Deleted Objects in RERUM

In the last post, we explored how the tree of the version history is healed around a deleted object. In this post, we look more directly at the transformations to the deleted object itself. Let’s take the same abbreviated object to begin:

{ "@id"     : "",
  "body"    : "content",
  "__rerum" : {
    "generator" : "Application",
    "isReleased": "",
    "history"   : {
      "prime"    : "root",
      "previous" : "",
      "next"     : [""]
} } }

The Case for Breadcrumbs

Because we are removing it from the versioning, the original tree structure and its position are irrelevant. However, it must be obvious to consumers that something has changed and that their version of the object is no longer intended to be valid, while offering a way out. Two often used solutions that fail here are removal and flagging. If the object were no longer available at its original @id, interfaces (for example, a reference to a transcription annotation in an online article) would simply break and developers would have no way of recovering the data or seeking an alternative. If a property like deleted:true were added, it would be so ineffective in updating the object that the interface would continue to render out-of-date information unless the developer had the foresight to specifically check for this flag.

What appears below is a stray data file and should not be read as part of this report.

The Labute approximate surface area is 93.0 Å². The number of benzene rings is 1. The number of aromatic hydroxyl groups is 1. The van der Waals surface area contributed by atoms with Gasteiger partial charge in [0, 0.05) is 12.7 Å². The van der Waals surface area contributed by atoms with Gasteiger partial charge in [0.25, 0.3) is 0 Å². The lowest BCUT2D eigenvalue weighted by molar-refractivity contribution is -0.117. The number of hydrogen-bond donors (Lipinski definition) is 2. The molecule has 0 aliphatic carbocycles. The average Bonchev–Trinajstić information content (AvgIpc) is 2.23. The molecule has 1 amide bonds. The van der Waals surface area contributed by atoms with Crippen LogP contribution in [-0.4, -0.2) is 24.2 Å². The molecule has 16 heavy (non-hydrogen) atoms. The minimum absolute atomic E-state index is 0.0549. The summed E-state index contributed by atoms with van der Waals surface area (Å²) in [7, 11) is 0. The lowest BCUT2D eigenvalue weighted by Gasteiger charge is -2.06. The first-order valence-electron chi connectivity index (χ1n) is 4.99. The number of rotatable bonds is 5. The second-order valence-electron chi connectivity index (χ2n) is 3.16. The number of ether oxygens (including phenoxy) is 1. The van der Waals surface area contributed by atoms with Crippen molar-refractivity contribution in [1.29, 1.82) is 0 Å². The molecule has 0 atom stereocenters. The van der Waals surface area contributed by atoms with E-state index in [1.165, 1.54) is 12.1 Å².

To break the response without stranding the client, we need to disrupt the expectations of the interface without discarding the object data. Our solution is to move the entire object down one level into a __deleted property, breaking unaware interfaces, but still allowing developers to access the original object. Consider the deleted version of our sample:

{ "@id" : "", //same ID
  "__deleted" : {
    "time"   : "1515183834857", //time of deletion
    "object" : {                //snapshot of object at deletion
      "@id" : "",
      "body" : "content",
      "__rerum" : {
        "generator" : "Application",
        "isReleased": "", 
        "history" : {
          "prime" : "root",
          "previous" : "",
          "next" : [""]
} } } } }

In a typical interface from a consuming application, the rendered display would resolve the @id and bind to response.body. This is now undefined, and an aware interface (or a vocal audience) will quickly alert the developer of the change. Even a human who was ignorant of the RERUM API should be able to divine that the “new location” of their data is __deleted.object.body and the real-life meaning of that move should feel like plain English. At this point, the developer can choose to update the display to render the deleted object (hopefully with some notice) or replace it with an adjacent version referred to in the history property.


In this system, there is no way, through the API, to actually obliterate an object or any version of it. This is important because of the interrelationships between all the versions and the risk built into true deletions being committed pell-mell. The MongoDB behind our current version of RERUM still supports complete removal, if it becomes required, but we believe the presented solution will break interfaces appropriately without marooning them.

So what do you think? Does our solution stray too far from convention? Are we inviting disaster trying to enforce standards while messing with objects? Let us know in the comments or submit an issue on GitHub.

Published on May 8, 2018 by Patrick Cuba